So, is it okay to enjoy eating and drinking? Absolutely, though it comes with responsibilities. Fulfilling these responsibilities elevates the act so that our eating is differentiated from that of an animal. Kiddush is recited over wine, which is certainly a luxury item as far as foods go, but it is literally an act of sanctification. We can use our desires to eat and drink in constructive ways.
Sexual pleasure is similar. As with eating, Judaism doesn’t see sex as a necessary evil. In fact, the Midrash in Bereishis Rabbah (9:7) says that the words “it was good” in the creation account refer to our yeitzer hatov (inclination towards good), while the words “it was very good” refer to our yeitzer hara (inclination towards evil). Why is our evil impulse “very good,” the Midrash asks? Because without it, no one would get married and start a family. The so-called “evil inclination” need not be considered so “bad” after all! (See also the familiar gemara in Yoma 69b.)
As with eating, the Torah has a long list of “thou shalt nots” when it comes to sex, most of which involve with whom we’re not allowed to have it. But there are likewise quite a number of obligations promoting the act in its proper context. The very first mitzvah in the Torah is to procreate! But procreation is not the end all and be all of the sexual act. Sex is permitted/encouraged/required even when conception is not possible (such as when the woman is already pregnant).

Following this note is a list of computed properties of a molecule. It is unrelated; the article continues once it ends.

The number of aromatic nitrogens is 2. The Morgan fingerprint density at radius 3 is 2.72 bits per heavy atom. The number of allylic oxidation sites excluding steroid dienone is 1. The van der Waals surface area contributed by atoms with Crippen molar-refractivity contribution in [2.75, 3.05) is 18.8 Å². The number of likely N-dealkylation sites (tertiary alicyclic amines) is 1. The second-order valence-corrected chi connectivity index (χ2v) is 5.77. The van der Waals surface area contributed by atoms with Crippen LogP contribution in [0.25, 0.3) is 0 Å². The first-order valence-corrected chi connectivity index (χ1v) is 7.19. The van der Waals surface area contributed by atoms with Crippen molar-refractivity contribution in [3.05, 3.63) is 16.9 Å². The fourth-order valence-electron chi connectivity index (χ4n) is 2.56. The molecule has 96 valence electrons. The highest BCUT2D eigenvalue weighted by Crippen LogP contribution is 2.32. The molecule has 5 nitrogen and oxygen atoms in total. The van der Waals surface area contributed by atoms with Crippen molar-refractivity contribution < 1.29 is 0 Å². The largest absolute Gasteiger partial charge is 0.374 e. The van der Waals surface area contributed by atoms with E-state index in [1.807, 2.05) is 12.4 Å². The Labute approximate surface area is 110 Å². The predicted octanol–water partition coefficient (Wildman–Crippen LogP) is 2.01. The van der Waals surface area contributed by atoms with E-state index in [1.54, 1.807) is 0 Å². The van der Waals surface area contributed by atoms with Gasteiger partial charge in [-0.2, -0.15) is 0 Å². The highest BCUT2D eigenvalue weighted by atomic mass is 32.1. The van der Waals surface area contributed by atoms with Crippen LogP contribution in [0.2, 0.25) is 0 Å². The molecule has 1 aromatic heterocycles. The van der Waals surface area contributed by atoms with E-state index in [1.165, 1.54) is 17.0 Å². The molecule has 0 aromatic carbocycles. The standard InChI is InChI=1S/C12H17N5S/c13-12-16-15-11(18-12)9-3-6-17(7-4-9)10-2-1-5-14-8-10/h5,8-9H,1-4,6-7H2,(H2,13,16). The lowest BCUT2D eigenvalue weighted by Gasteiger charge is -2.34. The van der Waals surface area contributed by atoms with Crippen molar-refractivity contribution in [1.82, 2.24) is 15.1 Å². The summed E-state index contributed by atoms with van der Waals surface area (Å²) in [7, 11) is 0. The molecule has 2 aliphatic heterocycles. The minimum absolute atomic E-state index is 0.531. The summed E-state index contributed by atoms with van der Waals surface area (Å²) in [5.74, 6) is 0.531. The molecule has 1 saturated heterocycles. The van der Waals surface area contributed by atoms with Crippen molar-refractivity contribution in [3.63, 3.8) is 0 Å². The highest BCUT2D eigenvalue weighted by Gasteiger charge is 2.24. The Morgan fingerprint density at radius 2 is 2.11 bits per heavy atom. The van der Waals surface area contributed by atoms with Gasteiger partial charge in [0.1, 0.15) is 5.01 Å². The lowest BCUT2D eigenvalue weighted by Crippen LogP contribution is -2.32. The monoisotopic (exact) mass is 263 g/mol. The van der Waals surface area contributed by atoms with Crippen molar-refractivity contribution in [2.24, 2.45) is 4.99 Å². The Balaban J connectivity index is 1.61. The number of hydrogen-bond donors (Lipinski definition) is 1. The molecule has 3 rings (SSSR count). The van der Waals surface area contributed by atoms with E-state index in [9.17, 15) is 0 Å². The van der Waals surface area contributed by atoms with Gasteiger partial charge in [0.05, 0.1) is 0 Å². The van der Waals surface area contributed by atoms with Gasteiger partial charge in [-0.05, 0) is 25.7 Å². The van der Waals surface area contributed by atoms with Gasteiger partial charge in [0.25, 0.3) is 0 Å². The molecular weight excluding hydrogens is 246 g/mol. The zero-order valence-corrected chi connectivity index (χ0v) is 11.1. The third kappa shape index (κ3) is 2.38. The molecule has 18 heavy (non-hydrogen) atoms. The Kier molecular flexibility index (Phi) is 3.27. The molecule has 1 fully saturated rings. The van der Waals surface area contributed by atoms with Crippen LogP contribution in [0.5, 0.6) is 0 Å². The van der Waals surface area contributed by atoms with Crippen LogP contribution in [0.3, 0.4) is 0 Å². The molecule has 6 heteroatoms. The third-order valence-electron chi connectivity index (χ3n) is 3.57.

I say required because the Torah recognizes that women, like men, have sexual urges and a man is required to do his best to please his wife. The Mishna obligates a man to meet his wife’s conjugal needs according to a certain schedule based on how strenuous his daytime occupation is (Kesubos 5:6) While the Torah originally permitted a man to have more than one wife, he was not permitted to take a second bride if doing so would diminish the amount of marital intimacy to which his existing wife had become accustomed (Exodus 21:10).